March Madness And The Importance Of Getting An Early Lead

Apr 2nd, 2015

The Elite Eight is now the Final Four and what a March it’s been. Some of the best games to watch are when a team is down and goes on a run to get back in it and make it a game again. Just this weekend Michigan State needed overtime to knock off Louisville and Kentucky had to come from behind to beat Notre Dame. Undoubtedly teams want to start off in the lead and maintain it. They want to score points early and often. It doesn’t always work out that way.

In saving for retirement the same can be said. You should start off saving early and often. Did you know that more than one third of adults say they have not started saving for retirement yet? And it’s not just young adults. More than one fourth of those ages 54-60 have yet to start saving.*

The earlier you start to save the easier it will be to build the amount you need. As the Rolling Stones song goes “Time is on my side”. Beth and Jane are 24 years old and start working at the same company on the same day. Beth starts contributing to the employer’s 401(k) after one year when she is eligible by making contributions of $1,000 per year. Jane waits another 10 years before participating in the 401(k). Beth stops investing after 15 years, while Jane continues to invest $1,000 a year until she retires at age 65.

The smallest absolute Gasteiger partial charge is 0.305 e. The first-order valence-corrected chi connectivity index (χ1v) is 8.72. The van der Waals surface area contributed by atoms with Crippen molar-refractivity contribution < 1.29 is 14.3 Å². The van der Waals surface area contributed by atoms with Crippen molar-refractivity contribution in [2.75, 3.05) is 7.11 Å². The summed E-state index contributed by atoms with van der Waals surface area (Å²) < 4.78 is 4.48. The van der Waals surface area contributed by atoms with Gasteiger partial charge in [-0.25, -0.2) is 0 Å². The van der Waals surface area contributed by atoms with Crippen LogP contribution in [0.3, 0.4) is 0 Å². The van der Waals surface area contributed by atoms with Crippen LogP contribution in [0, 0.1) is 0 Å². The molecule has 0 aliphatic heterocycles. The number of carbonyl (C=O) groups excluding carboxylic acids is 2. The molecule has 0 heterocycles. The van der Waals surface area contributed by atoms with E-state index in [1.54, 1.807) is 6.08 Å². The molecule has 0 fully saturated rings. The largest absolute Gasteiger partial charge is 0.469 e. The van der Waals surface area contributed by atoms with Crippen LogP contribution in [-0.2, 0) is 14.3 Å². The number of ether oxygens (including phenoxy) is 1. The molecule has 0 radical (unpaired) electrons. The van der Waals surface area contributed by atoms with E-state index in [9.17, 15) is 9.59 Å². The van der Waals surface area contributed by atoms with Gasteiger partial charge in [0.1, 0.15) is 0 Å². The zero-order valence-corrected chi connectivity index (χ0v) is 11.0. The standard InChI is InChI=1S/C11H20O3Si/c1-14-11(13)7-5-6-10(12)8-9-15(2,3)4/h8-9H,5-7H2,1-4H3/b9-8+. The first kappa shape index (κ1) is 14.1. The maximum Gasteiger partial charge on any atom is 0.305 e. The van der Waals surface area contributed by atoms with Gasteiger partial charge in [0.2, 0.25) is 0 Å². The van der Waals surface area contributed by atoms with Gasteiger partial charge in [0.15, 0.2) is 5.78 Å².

Both contributed $1,000 a year and earned 8% per year. Beth invested a total of $15,000 over 15 years while Jane invested $31,000 over 31 years. Beth’s balance at age 65 will be $216,891 and Jane’s will be $133,214. That’s the power of compounding. Einstein is said to have called it the 8th wonder of the world! That’s a costly 10 year wait for Beth.

Think you can’t afford to save? Make some lifestyle changes and sacrifices. It’s hard to play catch up with your retirement savings. There is no overtime. When the retirement buzzer sounds you better be ready!

*National poll accompanying Bankrate’s monthly Financial Security Index

This is a hypothetical example for illustrative purposes only and is not intended to represent any specific investment. This example does not consider any costs associated with investing. Investments involve risk and you many incur a profit or a loss. Seeking higher rates of return involves higher risks.


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